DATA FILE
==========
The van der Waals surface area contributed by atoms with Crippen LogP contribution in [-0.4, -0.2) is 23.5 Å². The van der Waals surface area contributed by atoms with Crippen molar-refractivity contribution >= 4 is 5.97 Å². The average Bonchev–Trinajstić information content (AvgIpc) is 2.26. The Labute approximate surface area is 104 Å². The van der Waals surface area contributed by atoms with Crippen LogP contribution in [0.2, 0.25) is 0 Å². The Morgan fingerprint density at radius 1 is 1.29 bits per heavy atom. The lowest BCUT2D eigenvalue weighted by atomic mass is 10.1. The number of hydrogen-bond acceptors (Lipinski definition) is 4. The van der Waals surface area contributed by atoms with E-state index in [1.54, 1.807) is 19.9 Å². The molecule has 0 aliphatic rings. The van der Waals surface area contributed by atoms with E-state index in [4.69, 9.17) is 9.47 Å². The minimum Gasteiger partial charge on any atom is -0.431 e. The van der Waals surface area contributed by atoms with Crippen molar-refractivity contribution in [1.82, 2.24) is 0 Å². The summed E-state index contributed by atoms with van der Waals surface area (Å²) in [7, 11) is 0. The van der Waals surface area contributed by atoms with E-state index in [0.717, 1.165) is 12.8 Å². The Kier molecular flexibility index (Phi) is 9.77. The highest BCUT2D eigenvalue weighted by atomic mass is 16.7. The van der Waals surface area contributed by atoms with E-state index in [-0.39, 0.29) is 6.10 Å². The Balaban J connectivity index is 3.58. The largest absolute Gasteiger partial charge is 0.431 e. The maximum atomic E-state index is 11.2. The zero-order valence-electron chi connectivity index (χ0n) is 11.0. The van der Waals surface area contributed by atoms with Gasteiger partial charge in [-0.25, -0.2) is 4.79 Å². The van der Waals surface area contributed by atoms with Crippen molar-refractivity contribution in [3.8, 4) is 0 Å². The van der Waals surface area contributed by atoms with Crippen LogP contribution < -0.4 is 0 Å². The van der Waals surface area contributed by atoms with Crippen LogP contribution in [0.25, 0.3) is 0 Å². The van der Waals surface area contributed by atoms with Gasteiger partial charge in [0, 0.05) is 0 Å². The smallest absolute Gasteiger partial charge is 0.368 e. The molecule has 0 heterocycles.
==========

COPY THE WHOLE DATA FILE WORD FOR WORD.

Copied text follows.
The van der Waals surface area contributed by atoms with Crippen LogP contribution in [-0.4, -0.2) is 23.5 Å². The van der Waals surface area contributed by atoms with Crippen molar-refractivity contribution >= 4 is 5.97 Å². The average Bonchev–Trinajstić information content (AvgIpc) is 2.26. The Labute approximate surface area is 104 Å². The van der Waals surface area contributed by atoms with Crippen LogP contribution in [0.2, 0.25) is 0 Å². The Morgan fingerprint density at radius 1 is 1.29 bits per heavy atom. The lowest BCUT2D eigenvalue weighted by atomic mass is 10.1. The number of hydrogen-bond acceptors (Lipinski definition) is 4. The van der Waals surface area contributed by atoms with E-state index in [1.54, 1.807) is 19.9 Å². The molecule has 0 aliphatic rings. The van der Waals surface area contributed by atoms with E-state index in [4.69, 9.17) is 9.47 Å². The minimum Gasteiger partial charge on any atom is -0.431 e. The van der Waals surface area contributed by atoms with Crippen molar-refractivity contribution in [1.82, 2.24) is 0 Å². The summed E-state index contributed by atoms with van der Waals surface area (Å²) in [7, 11) is 0. The van der Waals surface area contributed by atoms with E-state index in [0.717, 1.165) is 12.8 Å². The Kier molecular flexibility index (Phi) is 9.77. The highest BCUT2D eigenvalue weighted by atomic mass is 16.7. The van der Waals surface area contributed by atoms with E-state index in [-0.39, 0.29) is 6.10 Å². The Balaban J connectivity index is 3.58. The largest absolute Gasteiger partial charge is 0.431 e. The maximum atomic E-state index is 11.2. The zero-order valence-electron chi connectivity index (χ0n) is 11.0. The van der Waals surface area contributed by atoms with Gasteiger partial charge in [-0.25, -0.2) is 4.79 Å². The van der Waals surface area contributed by atoms with Crippen molar-refractivity contribution in [3.8, 4) is 0 Å². The van der Waals surface area contributed by atoms with Crippen LogP contribution < -0.4 is 0 Å². The van der Waals surface area contributed by atoms with Crippen LogP contribution in [0.25, 0.3) is 0 Å². The van der Waals surface area contributed by atoms with Gasteiger partial charge in [0, 0.05) is 0 Å². The smallest absolute Gasteiger partial charge is 0.368 e. The molecule has 0 heterocycles.